MALAYSIA - COMING out of its most divisive party elections ever, Parti Islam SeMalaysia (PAS) affirmed the need to strive harder to win Malay votes and to continue working with the Pakatan Rakyat (PR) opposition coalition.
This year's meeting saw an all-out tussle between its conservative ulama (cleric) faction, which is pushing for a return to the party's religious roots, and its progressive faction, which has an eye on the national stage.
Wrapping up the congress on Sunday, PAS deputy president Mohamad Sabu, a progressive, said that without the PR alliance, the Islamic party would be stuck in the Malay-belt states in the north and east of peninsular Malaysia.
"But with Pakatan, we conquered Selangor and, God willing, it will be Johor next," he said in a speech.
Party elections - held every two years to elect top office-bearers - were fractious, as both the ulama group and the rival Anwarina faction used social media to denigrate each other.
The Anwarinas are so named because they support opposition alliance leader Anwar Ibrahim.
Election results showed the Anwarinas gaining an edge over the ulamas, but it was slight.
The ulama faction had talked of wanting to "review" its alliance with the PR - which includes the mostly Chinese Democratic Action Party and Mr Anwar's Parti Keadilan Rakyat.
However, the results of the elections demonstrated that party members mostly wanted the Islamic party to stay in PR.
PAS president Abdul Hadi Awang - who has taken a neutral stance in the ulama-Anwarina tussle - was returned unopposed.
The candidate from the conservative faction failed to win the No. 2 post, which was claimed by incumbent Mohamad Sabu, who hails from the liberal-leaning faction.
In the vice-presidents' race, only one of the three posts was won by an ulama.
Senior cleric Tuan Ibrahim Tuan Man was yesterday confirmed as a vice-president, along with two incumbents from the pro-Anwar faction, Mr Salahuddin Ayub and Datuk Husam Musa.
Meanwhile, in the 18-seat central working committee (CWC) race, the Anwarina faction saw 11 winners and the ulamas, seven - two years ago, the ulamas had a 10-8 majority.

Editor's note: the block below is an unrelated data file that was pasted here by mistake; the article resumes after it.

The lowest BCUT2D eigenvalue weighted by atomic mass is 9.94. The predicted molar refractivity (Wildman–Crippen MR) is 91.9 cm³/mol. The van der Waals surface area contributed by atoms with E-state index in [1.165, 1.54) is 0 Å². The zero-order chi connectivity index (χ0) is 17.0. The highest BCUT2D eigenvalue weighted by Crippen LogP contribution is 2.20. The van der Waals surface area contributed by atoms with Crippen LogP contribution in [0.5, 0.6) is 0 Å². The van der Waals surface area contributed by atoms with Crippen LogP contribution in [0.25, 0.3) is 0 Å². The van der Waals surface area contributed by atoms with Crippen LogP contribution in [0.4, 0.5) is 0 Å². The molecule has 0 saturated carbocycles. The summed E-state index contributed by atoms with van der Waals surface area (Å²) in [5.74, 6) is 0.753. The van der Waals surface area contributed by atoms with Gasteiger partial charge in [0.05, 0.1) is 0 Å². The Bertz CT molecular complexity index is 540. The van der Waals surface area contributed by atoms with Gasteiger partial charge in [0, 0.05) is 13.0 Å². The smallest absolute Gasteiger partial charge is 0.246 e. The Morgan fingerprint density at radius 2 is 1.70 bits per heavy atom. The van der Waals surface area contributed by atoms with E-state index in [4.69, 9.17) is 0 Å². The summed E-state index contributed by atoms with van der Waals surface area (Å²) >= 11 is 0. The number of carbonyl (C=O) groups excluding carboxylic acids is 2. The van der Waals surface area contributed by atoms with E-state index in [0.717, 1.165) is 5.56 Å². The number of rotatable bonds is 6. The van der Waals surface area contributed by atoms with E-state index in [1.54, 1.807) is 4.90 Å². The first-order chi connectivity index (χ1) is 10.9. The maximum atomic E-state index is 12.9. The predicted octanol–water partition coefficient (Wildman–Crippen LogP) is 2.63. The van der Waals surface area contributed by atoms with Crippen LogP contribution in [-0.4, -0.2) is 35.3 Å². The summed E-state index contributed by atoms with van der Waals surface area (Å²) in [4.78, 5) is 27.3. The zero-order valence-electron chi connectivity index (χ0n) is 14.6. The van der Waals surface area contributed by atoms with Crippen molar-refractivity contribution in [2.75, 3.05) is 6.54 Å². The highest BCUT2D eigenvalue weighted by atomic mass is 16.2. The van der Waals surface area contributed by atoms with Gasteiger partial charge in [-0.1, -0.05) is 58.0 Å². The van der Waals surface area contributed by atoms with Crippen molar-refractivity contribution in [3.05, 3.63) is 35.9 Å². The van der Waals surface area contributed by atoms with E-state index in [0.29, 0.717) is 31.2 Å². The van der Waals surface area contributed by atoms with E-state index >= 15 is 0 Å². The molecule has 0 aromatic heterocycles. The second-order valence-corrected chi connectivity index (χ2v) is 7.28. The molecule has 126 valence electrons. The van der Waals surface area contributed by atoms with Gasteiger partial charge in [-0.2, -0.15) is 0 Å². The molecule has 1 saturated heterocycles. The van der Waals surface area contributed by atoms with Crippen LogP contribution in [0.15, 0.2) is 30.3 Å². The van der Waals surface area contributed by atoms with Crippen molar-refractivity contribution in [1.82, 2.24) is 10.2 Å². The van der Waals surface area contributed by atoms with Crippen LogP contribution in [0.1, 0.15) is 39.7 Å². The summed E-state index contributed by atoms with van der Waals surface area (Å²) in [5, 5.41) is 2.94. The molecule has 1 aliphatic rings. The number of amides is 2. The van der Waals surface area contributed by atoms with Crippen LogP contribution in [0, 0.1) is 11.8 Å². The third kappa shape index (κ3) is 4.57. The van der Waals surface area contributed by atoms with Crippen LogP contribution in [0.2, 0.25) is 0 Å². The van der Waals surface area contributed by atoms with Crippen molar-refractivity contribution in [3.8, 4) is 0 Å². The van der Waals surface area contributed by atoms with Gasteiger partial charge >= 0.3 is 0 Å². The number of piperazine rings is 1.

"While it is true that the ulamas have flexed their muscles, the elections have also shown the limits to how far they can go," said Mr Yang Razali Kassim, a senior fellow at the S. Rajaratnam School of International Studies.
Overall, the results showed that members want to see continued co-existence between the conservatives and the liberal-leaning faction, he said.
"In the end, the party rank and file want both the ulamas and the non-ulama wing of technocrats, professionals and activists to continue leading PAS as one unified team. It is clear that they see this as a winning formula for PAS," said Mr Yang Razali, who attended the three-day congress.
During the event, the party also cast an eye back to the recent general election, held in May, as it plotted its future.
While the PR alliance did better overall this year than in 2008, PAS did not fare as well.
It won 21 seats - two fewer than in the 2008 election - and suffered a 2 per cent drop in Malay votes in May.
PAS Research Centre chief Dzulkefly Ahmad said the party needs to woo more young Malays and women voters if it hopes to perform better.
"Our support among Malays is 40 per cent - we need to raise this to 44 per cent to win more of the pie. Among Malay women, only 30 to 35 per cent support us," said Dr Dzulkefly.
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